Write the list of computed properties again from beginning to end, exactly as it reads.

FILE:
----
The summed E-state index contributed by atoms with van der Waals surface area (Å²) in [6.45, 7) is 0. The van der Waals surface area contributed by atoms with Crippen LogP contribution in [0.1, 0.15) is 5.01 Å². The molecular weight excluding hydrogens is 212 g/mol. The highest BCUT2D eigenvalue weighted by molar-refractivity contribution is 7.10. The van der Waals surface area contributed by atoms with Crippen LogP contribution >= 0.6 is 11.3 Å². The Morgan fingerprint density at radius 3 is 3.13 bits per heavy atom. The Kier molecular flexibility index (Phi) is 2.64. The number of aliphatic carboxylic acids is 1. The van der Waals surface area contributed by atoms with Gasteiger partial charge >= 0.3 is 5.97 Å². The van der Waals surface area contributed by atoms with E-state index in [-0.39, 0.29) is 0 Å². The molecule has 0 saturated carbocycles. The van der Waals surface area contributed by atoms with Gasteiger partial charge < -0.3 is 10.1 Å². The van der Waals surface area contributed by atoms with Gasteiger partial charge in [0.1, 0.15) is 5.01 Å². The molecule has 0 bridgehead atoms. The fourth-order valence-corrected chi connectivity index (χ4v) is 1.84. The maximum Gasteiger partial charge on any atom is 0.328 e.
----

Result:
The summed E-state index contributed by atoms with van der Waals surface area (Å²) in [6.45, 7) is 0. The van der Waals surface area contributed by atoms with Crippen LogP contribution in [0.1, 0.15) is 5.01 Å². The molecular weight excluding hydrogens is 212 g/mol. The highest BCUT2D eigenvalue weighted by molar-refractivity contribution is 7.10. The van der Waals surface area contributed by atoms with Crippen LogP contribution >= 0.6 is 11.3 Å². The Morgan fingerprint density at radius 3 is 3.13 bits per heavy atom. The Kier molecular flexibility index (Phi) is 2.64. The number of aliphatic carboxylic acids is 1. The van der Waals surface area contributed by atoms with Gasteiger partial charge >= 0.3 is 5.97 Å². The van der Waals surface area contributed by atoms with E-state index in [-0.39, 0.29) is 0 Å². The molecule has 0 saturated carbocycles. The van der Waals surface area contributed by atoms with Gasteiger partial charge < -0.3 is 10.1 Å². The van der Waals surface area contributed by atoms with Gasteiger partial charge in [0.1, 0.15) is 5.01 Å². The molecule has 0 bridgehead atoms. The fourth-order valence-corrected chi connectivity index (χ4v) is 1.84. The maximum Gasteiger partial charge on any atom is 0.328 e.